||Maria Dolores Eliza
|"Montez, the Toreador"
||(aka: Marie Gilbert)
|"Ballerine of La Scala"
||"Countess of Landsfeldt"
|"La Grande Horizontale"
Lola Montez (AKA:
montes) daughter of British and Irish parents, was named the
'Ballerine of La Scala' and 'Montez, the Toreador'. She was actually
the 'Countess of Landsfieldt' and was also known as Marie Gilbert
who transformed or some say masqueraded herself into an aristocratic
Irish and Spanish dancer who became the mistress of Ludwig
I of Bavaria (who held much political power until he abdicated,)
Dumas and Liszt. Of her three marriages (some say five,)
only the first, to Lieutenant Thomas James, was legal, since it
was not dissolved in her lifetime.
She is one of the characters
in Leonide Massine's ballet "Bacchanale"
in 1939. Edward Caton staged 'Lola Montez,' a ballet
based on her life for ballet America in 1946. Lola was a skilled
dancer who danced many of the Spanish dances such as the Bolero
'El Olano' (aka: 'El Oleano') was a danced created for or by her
in 1843. It was a mixture of the Cachucha,
Bolero, and Tarantella.
Some of her notoriety came from her “Spider
Dance” routine in which she pretended to get spiders
off her skirt by raising it high so the audience could see her
at the end, sqaushing
the spider on the stage, very scandalous for the time. Even the
critics were enthralled by it … well, in the beginning that
is. But it was not artistic merit that her audiences sought; it
was to became a glimpse of the scandalous beauty only. Soon the
crowds realized that Lola's act was mediocre. One rival began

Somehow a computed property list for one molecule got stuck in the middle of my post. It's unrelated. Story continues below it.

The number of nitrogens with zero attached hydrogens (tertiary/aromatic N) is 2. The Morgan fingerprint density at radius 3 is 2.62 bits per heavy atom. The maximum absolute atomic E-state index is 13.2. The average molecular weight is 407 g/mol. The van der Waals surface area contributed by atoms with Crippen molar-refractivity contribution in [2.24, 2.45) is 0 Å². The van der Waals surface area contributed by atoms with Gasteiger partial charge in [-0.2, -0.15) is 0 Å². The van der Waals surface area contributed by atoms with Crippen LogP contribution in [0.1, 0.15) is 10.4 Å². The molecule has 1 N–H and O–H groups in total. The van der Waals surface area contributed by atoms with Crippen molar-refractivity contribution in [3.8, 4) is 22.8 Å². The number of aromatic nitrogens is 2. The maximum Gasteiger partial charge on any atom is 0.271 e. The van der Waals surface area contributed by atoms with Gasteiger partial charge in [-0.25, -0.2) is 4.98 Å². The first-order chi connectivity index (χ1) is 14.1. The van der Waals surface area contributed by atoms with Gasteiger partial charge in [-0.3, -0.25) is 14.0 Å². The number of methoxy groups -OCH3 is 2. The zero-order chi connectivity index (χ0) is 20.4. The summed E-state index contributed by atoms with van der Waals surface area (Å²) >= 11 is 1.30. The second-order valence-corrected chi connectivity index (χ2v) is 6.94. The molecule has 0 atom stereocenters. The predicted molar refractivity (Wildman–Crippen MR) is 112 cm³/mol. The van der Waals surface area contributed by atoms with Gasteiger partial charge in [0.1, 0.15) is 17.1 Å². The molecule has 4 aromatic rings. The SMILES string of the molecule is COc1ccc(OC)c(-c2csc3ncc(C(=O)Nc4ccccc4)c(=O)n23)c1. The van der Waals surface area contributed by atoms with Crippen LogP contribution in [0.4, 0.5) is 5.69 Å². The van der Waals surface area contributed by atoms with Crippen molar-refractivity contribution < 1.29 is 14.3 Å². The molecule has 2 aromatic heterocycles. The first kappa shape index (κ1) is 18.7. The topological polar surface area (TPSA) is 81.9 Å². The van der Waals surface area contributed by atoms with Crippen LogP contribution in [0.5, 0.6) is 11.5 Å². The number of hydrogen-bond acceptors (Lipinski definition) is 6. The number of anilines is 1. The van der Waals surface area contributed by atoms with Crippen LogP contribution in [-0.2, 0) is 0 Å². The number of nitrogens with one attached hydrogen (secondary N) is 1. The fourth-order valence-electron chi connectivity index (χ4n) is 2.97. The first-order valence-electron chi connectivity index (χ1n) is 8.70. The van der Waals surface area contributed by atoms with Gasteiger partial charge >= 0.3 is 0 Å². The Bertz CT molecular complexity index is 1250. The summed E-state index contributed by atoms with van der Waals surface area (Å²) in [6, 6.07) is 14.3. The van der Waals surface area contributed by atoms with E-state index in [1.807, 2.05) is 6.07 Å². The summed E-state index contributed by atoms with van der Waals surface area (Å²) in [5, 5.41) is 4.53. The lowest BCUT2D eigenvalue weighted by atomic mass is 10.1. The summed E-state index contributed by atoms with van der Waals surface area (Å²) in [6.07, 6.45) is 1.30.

a comic caricature of her gyrations, and Lola became a target
of ridicule. Audiences began to laugh at and heckle her performances
on stage. She would have a hard time after this point.
Lola however was praised
many times for her dancing as well as criticized, mostly for faking
her Spanish decent, smoking cigarettes, (which was even scandulous
in the 1920's,) her romances, etc.. However, she would prove
to be a notorious liar about her past and her training which led
to many poor reviews of her work, but many of the rumors were
actually started by Lola herself. She was as well-known for conquering
the hearts of her lovers, including then 60 year old King Ludwig
I of Bavaria (who also banished her), Alexandre Dumas and
Franz Liszt as she was for her dancing.
There were many articles
written on her hot-headed temper, the fatal duels held over her,
her whip carrying and the use of it (It was accurately reported
that she had horsewhipped the local Nevada newspaper editor for
his disparaging remarks,) and even with police officials
who almost had her thrown in jail and was escorted out of many
countries she was in on a many occasions, even banished from Poland
by Governor Paskevitch and ousted by Bavarian Prince Metternich,
plus others. She seems to have wanted to gain political influence
that wasn't shared by others.
With a monstrously egocentric
and manipulative spirt, she had a talent for self-promotion which
made her world famous. As one writer nicely put it "she had
a personality of vivid and alluring interest." The song "Whatever
Lola Wants" was even scribed after her. She sounds abit as
a dominatrix of her time. Her character and or fiery personality
has been portrayed in various films by Carmen D'Antonio in Golden
Girl (1951), Sheila Darcy in Wells Fargo (1937), Yvonne De Carlo
in Black Bart (1948), and Rita Moreno in an episode of the 1950s
TV show Tales of Wells Fargo.
Lola was not as cruel
and self centered as alot of the reports made her out to be, less
well known with the gossiping public were her secretive acts of
charity. Montez helped the town's needy, carried food and medicine
to injured miners, sat up all night with sick children, and confidentially
endeared herself to many during her lifetime. She
even gave singing and dance lessons to local children such as
Lotta Crabtree at six years of age at
her home in Grass Valley, Ca. Lola prophetically remarked
that "history would remember Lola Montez as notorious, but
would call Lotta Crabtree famous."
and Andre were Spanish
dancers, who shared the same name. She died at age 39 from complications